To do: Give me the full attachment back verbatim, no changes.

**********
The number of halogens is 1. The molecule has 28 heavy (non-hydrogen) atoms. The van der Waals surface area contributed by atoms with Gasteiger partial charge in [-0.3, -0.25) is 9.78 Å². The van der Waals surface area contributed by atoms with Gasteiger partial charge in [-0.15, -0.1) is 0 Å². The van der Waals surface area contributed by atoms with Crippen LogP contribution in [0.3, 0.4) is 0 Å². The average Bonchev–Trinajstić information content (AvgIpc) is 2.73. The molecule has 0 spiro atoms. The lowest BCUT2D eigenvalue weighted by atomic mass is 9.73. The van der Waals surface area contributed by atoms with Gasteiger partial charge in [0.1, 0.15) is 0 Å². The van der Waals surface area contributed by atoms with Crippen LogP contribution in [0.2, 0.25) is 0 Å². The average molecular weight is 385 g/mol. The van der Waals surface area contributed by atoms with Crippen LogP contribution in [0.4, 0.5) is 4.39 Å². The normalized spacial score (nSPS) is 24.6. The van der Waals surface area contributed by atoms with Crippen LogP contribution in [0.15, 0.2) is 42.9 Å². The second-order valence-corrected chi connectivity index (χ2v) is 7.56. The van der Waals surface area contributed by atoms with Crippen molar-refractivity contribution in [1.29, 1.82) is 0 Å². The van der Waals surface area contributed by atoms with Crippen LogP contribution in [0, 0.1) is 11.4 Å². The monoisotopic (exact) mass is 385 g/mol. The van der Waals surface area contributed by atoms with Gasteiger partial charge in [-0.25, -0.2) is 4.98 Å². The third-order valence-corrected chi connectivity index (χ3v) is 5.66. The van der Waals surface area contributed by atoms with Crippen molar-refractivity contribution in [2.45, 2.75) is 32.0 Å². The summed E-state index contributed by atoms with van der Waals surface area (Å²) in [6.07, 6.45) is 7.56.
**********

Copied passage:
The number of halogens is 1. The molecule has 28 heavy (non-hydrogen) atoms. The van der Waals surface area contributed by atoms with Gasteiger partial charge in [-0.3, -0.25) is 9.78 Å². The van der Waals surface area contributed by atoms with Gasteiger partial charge in [-0.15, -0.1) is 0 Å². The van der Waals surface area contributed by atoms with Crippen LogP contribution in [0.3, 0.4) is 0 Å². The average Bonchev–Trinajstić information content (AvgIpc) is 2.73. The molecule has 0 spiro atoms. The lowest BCUT2D eigenvalue weighted by atomic mass is 9.73. The van der Waals surface area contributed by atoms with Gasteiger partial charge in [0.1, 0.15) is 0 Å². The van der Waals surface area contributed by atoms with Crippen LogP contribution in [0.2, 0.25) is 0 Å². The average molecular weight is 385 g/mol. The van der Waals surface area contributed by atoms with Crippen LogP contribution in [0.4, 0.5) is 4.39 Å². The normalized spacial score (nSPS) is 24.6. The van der Waals surface area contributed by atoms with Crippen LogP contribution in [0.15, 0.2) is 42.9 Å². The second-order valence-corrected chi connectivity index (χ2v) is 7.56. The van der Waals surface area contributed by atoms with Crippen molar-refractivity contribution in [1.29, 1.82) is 0 Å². The van der Waals surface area contributed by atoms with Crippen LogP contribution in [0, 0.1) is 11.4 Å². The monoisotopic (exact) mass is 385 g/mol. The van der Waals surface area contributed by atoms with Gasteiger partial charge in [-0.25, -0.2) is 4.98 Å². The third-order valence-corrected chi connectivity index (χ3v) is 5.66. The van der Waals surface area contributed by atoms with Crippen molar-refractivity contribution in [2.45, 2.75) is 32.0 Å². The summed E-state index contributed by atoms with van der Waals surface area (Å²) in [6.07, 6.45) is 7.56.